The same can be true of the quilting process. Computer-guided longarms have made it much easier to finish a quilt with perfectly completed quilting designs and opened the door to many who do not have the time in their lives to finish certain projects. But if you don’t try the quilting yourself because you feel you can’t be perfect, you may be missing the joy and pride of making the quilt entirely yours.

As I studied that brick wall behind the batter, I loved the fact that bricks were not evenly spaced and perfectly symmetrical. It gave the wall character and charm, making it much more interesting that a pre-fab brick wall. The same should be true of your quilting projects. Celebrate the little idiosyncrasies, and know that is what makes your quilt unique.

 

Brick walls

 

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Lucy Boston Patchwork of the Crosses Block

From the time I first began quilting I experimented with ways to “fussy cut” fabrics to give interest to the blocks I was making. Unbeknownst to me during that same time, an Englishwoman named Lucy Boston (1892-1990) was doing her own experimenting with fabrics and she created many spectacular quilts, probably the most famous being her Patchwork of the Crosses.

 

 

With the renewed interest in hand piecing and working with mirror-imaged fabrics, Lucy’s Patchwork of the Crosses block has become very popular. The block is made with with a single shape–the honeycomb (elongated hexagon). The blocks are then joined with squares.

 

 

Some people stitch the blocks in the traditional manner and some use the English paper piecing technique. No matter which technique you use, the most fun part is seeing how many different ways you can cut the fabric to create different effects.

 

 

I experimented with the Patchwork of the Crosses block using just two border print fabrics. Typically a mirror-imaged motif is centered in the middle of the template, such as you see here.

 

 

But what happens if you deliberately “skew” the template so that the mirror-imaged motif is not centered?

 

 

Mark a portion of the design onto the template and then flip it and find the mirror-imaged counterpart.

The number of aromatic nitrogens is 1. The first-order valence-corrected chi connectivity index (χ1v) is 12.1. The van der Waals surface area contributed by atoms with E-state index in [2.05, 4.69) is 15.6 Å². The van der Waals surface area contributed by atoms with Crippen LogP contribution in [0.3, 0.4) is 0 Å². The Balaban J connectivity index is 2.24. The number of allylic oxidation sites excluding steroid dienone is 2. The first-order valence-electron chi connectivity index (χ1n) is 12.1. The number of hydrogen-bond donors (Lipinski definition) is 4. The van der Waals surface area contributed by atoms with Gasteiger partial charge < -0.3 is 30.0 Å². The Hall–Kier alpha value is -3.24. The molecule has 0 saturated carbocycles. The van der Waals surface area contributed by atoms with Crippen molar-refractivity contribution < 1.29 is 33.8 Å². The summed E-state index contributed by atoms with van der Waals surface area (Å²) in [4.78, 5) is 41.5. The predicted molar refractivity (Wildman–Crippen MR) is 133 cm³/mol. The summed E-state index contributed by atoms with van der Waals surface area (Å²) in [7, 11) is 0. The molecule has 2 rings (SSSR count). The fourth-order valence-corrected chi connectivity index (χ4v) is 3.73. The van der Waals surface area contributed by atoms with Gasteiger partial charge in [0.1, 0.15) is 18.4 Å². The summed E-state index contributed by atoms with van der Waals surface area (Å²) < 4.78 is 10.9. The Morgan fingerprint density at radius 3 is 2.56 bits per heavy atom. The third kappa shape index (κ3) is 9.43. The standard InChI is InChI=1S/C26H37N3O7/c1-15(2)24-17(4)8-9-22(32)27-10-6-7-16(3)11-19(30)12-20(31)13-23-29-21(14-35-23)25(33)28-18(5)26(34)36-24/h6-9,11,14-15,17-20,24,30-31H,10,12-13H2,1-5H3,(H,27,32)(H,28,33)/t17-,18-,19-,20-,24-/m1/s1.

That technique was used in the corners of the two blocks shown above.

As we began playing around with Lucy Boston blocks and hexagons, or “hexies,” last year, we began to carry acrylic and paper templates for these projects making the process faster and easier. We also have some tips on our website for fussy cutting border prints for these projects. We’ve been having so much fun with these. Why don’t you give it a try?

 

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The Symmetry of Patchwork Blocks

Island TropicsOur web special this week is a bundle of coordinating fabrics. It’s easy to look at a bundle like this and admire the pretty colors. It takes a little more imagining, though, to figure out what to do with it. To help you out, we selected three different free pattern downloads as possible choices for using those fabrics. Two of the blocks are shown here.

First image for blog

Normally we just think of putting blocks together side by side, and all facing in the same direction. Blocks that have coloring that are non-symmetrical, or are symmetrical in just one direction can also be arranged in a variety of other ways.

For instance, we are used to seeing the Irish Chain block put together with the blocks side by side, and all oriented in the same direction.

4. Double Irish Chain col quilt 1But what happens if you pinwheel the blocks? You get a completely different look.